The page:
Ahmed has been on the front line of the water crisis since it began: As soon as Turkey took control of Alouk two years ago, Ahmed and her colleagues began searching for solutions to the problems they suspected were coming.

They considered investing in another local water station, al-Himma, which hadn’t been used for 10 years but could be adapted to purify water from the nearby Khabour river. But the low rainfall dried up the once-plentiful Khabour, leaving the region dependent, again, on Alouk.

The Turkish government, which did not respond to multiple requests for comment has insisted in public comments that the disruptions at Alouk are not aimed at the Kurdish administration. Instead, it places the blame squarely back on the Kurds, which it says have not provided enough electricity to keep Alouk going.

In a July statement, a spokesperson for Turkey’s Ministry of Foreign Affairs said, “The terrorist organisation PKK/PYD and the regime deliberately obstruct the electricity to the station and the region. These power cuts disable the functions of the station to provide water and aggravate the humanitarian conditions in the region.”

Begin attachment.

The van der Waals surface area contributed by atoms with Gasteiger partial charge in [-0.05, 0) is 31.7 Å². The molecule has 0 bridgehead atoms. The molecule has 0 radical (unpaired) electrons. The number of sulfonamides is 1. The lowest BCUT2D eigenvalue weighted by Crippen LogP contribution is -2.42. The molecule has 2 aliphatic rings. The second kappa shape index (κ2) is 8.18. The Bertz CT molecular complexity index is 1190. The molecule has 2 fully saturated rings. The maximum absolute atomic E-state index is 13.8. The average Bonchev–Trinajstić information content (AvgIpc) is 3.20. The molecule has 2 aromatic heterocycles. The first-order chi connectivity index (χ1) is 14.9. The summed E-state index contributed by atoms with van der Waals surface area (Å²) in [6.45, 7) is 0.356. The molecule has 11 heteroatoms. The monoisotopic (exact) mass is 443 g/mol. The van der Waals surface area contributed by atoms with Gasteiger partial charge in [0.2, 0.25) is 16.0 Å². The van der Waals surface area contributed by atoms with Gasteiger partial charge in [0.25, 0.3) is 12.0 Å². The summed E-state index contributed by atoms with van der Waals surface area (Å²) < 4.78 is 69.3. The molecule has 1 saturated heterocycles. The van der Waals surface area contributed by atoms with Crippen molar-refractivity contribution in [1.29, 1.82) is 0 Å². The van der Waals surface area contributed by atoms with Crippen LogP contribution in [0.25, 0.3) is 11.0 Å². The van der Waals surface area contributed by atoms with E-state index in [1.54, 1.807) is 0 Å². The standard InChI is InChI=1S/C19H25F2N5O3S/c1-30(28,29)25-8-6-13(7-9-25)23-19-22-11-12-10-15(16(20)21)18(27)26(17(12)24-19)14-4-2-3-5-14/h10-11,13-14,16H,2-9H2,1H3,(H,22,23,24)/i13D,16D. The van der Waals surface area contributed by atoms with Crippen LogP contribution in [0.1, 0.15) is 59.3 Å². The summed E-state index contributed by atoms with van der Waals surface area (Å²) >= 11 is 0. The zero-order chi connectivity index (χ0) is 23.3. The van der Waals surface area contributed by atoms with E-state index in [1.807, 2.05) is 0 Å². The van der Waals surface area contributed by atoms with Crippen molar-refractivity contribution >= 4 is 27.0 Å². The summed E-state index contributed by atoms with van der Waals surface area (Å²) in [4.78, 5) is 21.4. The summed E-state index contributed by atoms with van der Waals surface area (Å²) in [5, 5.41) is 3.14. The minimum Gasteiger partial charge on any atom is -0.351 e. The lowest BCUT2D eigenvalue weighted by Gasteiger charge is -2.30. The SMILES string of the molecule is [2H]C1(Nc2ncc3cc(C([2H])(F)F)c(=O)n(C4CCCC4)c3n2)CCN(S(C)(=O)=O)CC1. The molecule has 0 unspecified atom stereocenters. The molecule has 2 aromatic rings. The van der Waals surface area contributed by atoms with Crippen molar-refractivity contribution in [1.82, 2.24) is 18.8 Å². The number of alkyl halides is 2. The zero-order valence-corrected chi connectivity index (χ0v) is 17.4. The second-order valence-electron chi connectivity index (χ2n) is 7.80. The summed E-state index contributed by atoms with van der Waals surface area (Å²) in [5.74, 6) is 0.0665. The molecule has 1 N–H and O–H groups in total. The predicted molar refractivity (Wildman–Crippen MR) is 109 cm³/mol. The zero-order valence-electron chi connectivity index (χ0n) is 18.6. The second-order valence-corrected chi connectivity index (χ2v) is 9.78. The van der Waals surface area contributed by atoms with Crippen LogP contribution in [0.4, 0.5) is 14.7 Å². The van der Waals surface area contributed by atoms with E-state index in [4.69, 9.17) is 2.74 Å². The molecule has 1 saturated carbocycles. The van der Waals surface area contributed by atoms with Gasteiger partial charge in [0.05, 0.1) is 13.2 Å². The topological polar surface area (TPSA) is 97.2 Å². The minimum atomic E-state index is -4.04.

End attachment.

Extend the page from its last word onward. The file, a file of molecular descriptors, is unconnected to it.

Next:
Ahmed agrees there are issues with the electricity supply in the region. But she says this is Turkey’s doing too: “Besides blocking Alouk, Turkey is also blocking the Euphrates River.”

A six-hour drive southwest from Hassakeh, in the office of Taqa Dam director Welat Darwish, a picture of a woman in traditional Kurdish costume hangs on the wall, next to a photo of a Kurdish fighter overlooking the wreckage of Kobane, which was destroyed in fighting with the so-called Islamic State after a long siege, and has become a symbol for Syrian-Kurds.